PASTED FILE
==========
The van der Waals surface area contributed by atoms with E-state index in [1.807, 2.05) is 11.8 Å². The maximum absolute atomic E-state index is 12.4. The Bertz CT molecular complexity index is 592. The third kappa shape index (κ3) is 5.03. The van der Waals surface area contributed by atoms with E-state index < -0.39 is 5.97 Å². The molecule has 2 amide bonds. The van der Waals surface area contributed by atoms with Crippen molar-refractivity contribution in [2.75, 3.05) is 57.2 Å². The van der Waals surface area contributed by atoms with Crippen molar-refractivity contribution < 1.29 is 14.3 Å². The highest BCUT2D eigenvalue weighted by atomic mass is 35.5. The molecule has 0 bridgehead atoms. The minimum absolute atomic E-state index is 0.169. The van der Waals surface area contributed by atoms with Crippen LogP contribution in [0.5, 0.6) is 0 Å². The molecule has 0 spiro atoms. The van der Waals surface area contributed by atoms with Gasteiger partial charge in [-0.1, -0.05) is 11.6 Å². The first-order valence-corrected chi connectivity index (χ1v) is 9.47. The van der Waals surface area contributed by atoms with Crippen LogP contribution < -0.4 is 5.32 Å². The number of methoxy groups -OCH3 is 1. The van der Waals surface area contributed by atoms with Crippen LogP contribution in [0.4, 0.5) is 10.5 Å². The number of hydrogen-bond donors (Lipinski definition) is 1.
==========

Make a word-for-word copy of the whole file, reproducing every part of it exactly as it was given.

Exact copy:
The van der Waals surface area contributed by atoms with E-state index in [1.807, 2.05) is 11.8 Å². The maximum absolute atomic E-state index is 12.4. The Bertz CT molecular complexity index is 592. The third kappa shape index (κ3) is 5.03. The van der Waals surface area contributed by atoms with E-state index < -0.39 is 5.97 Å². The molecule has 2 amide bonds. The van der Waals surface area contributed by atoms with Crippen molar-refractivity contribution in [2.75, 3.05) is 57.2 Å². The van der Waals surface area contributed by atoms with Crippen molar-refractivity contribution < 1.29 is 14.3 Å². The highest BCUT2D eigenvalue weighted by atomic mass is 35.5. The molecule has 0 bridgehead atoms. The minimum absolute atomic E-state index is 0.169. The van der Waals surface area contributed by atoms with Crippen LogP contribution in [0.5, 0.6) is 0 Å². The molecule has 0 spiro atoms. The van der Waals surface area contributed by atoms with Gasteiger partial charge in [-0.1, -0.05) is 11.6 Å². The first-order valence-corrected chi connectivity index (χ1v) is 9.47. The van der Waals surface area contributed by atoms with Crippen LogP contribution < -0.4 is 5.32 Å². The number of methoxy groups -OCH3 is 1. The van der Waals surface area contributed by atoms with Crippen LogP contribution in [0.4, 0.5) is 10.5 Å². The number of hydrogen-bond donors (Lipinski definition) is 1.